The above title is a play on words: blue/sad and gay/happy, but it also has a different meaning. As some of you may know, the Smurfs movie opens in theaters today. I remember watching the Smurfs on Saturday morning as a kid, it ran on NBC from 1980-1989, my prime years of watching cartoons. But to be honest, I didn’t remember much about them except that they were blue, they substituted the word smurf and various versions of it for other words, and that their nemesis was Gargamel and his cat Azreal. So, being the curious person I am, I looked up the Smurfs on Wikipedia. The article was quite enlightening. From Wikipedia:
The Smurfs (French: Les – Schtroumpfs) is a comic and television franchise centered on a group of small blue fictional creatures called Smurfs, created and first introduced as a series of comic strips by the Belgian cartoonist Peyo (pen name of Pierre Culliford) on October 23, 1958. The original term and the accompanying language came during a meal Peyo was having with his colleague and friend André Franquin in which, having momentarily forgotten the word “salt”, Peyo asked him (in French) to pass the schtroumpf. Franquin replied: “Here’s the Schtroumpf — when you are done schtroumpfing, schtroumpf it back” and the two spent the rest of that weekend speaking in schtroumpf language. The name was later translated into Dutch as Smurf, which was adopted in English.
I had no idea that the Smurfs had been around since 1958. Moreover, I didn’t realize some of the odd criticisms that the Smurfs has received. Not only were there allegations of the Smurfs representing a communist utopia, with Papa Smurf (the only one to wear red) as a representation of Karl Marx and Brainy Smurf as representing Leon Trostky. Regarding these accusations, Thierry Culliford, son of Peyo and current head of Studio Peyo, said the accusations were, “between the grotesque and the not serious.”
There were other allegations that the Smurfs were homosexual society. Now if you remember the Smurfs, you may ask yourself, what about Smurfette. In the original Belgian versions of The Smurfs, Smurfette did not exist. Hal Erickson said in Television Cartoon Shows: An Illustrated Encyclopedia 1949-1993 that the inclusion of Smurfette was “bowing to merchandising dictates” in order to “appeal to little girl toy consumers.” Jeffrey P. Dennis, author of the journal article “The Same Thing We Do Every Night: Signifying Same-Sex Desire in Television Cartoons,” said that the inclusion of Smurfette in the cartoon version of The Smurfs was likely to serve as an object of heterosexual desire for the other Smurfs and to end speculation arguing that the Smurfs were homosexual. In a response to Dennis’s statements, Martin Goodman of Animation World Network, said that Dennis had not taken into account Erickson’s comments about merchandising. Goodman further argued that capturing the young female audience would increase ratings, so the networks were more likely trying to pander to young girls than trying to defuse accusations of homosexuality; Smurfette was the most frequently merchandised of the Smurfs.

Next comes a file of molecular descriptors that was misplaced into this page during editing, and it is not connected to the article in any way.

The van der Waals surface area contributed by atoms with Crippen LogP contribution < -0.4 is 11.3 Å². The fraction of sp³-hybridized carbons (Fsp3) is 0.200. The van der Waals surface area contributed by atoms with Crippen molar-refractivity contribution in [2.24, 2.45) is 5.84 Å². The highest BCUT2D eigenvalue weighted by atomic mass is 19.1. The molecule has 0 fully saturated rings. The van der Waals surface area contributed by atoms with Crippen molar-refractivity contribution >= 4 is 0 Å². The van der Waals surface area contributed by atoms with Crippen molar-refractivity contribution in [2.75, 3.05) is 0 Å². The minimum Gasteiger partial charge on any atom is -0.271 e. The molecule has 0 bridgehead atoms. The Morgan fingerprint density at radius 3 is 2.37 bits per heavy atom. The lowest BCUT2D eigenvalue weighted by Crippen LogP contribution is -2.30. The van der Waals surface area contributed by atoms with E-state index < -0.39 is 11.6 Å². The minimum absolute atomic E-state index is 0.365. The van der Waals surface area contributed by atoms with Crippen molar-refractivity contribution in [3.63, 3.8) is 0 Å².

After reading about Jeffrey P. Dennis’s work, I decided to look into him a little more. Jeffery P. Dennis received his Ph.D. from SUNY Stony Brook in 2001 and is currently an Associate Professor of Sociology, SUNY, College at Oneonta. He is interested in the intersection of deviance and criminology with issues of gender, masculinity, and sexuality, especially the historical representation of deviant youth and bullying, harassment, and delinquency among LGBT youth today. Dr. Dennis is the author of Queering Teen Culture (2006), We Boys Together: Teenagers in Love before Girl-Craziness (2007), and many chapters, articles, and research presentations. However, I wanted to look more closely at his article “The Same Thing We Do Every Night: Signifying Same-Sex Desire in Television Cartoons.” Journal of Popular Film & Television. Fall 2003. Volume 31, Issue 3. 132-140.
Though I could not get a look at this article, I did find in Soundscapes—Journal on Media Culture, the article “Queertoons: The Dynamics of Same-Sex Desire in the Animated Cartoon” by Jeffrey P. Dennis, which seems to be remarkably similar, if not the same article under a different name and publication In this article he discusses same-sex relationships in cartoons, though the article is in need of being updated in regards to present-day Fox Network adult-oriented cartoons, such as The Simpsons, American Dad, and Family Guy. The article was quite interesting, but I think he is extrapolating ideas that aren’t intentional by the cartoonists. I want to end by quoting what he has to say about the Smurfs:
[J. Marc] Schmidt finds a “homotopia” in The Smurfs (1969-1986), a group of small blue humanoids named after their primary personality characteristics (“Hefty”, “Brainy”, “Clumsy”), because all but one was male, and because the Smurf named Vanity was a self-absorbed dandy who might be read as a homophobic stereotype. However, male Smurfs never developed exclusive or even close relationships with each other, whereas they often developed goofy crushes on Smurfette. The back story reveals that an evil wizard created Smurfette to introduce discord into the all-male village; more likely the character was introduced specifically to provide an object for the Smurfs’ heterosexual desire and defuse conjectures that they might be “really” gay.
Some of these arguments, I find to be quite humorous. People will read so much in a simple cartoon. I remember with G.I. Joe, and a few other cartoons of the same time, having a moral at the end of the show. “Now you know, and knowing is half the battle.” I just thought that this was interesting and wanted to share. So what do you think? Were the Smurfs a homosexual/communist utopia? Was Smurfette merely a cover-up, i.e. the smurf’s beard?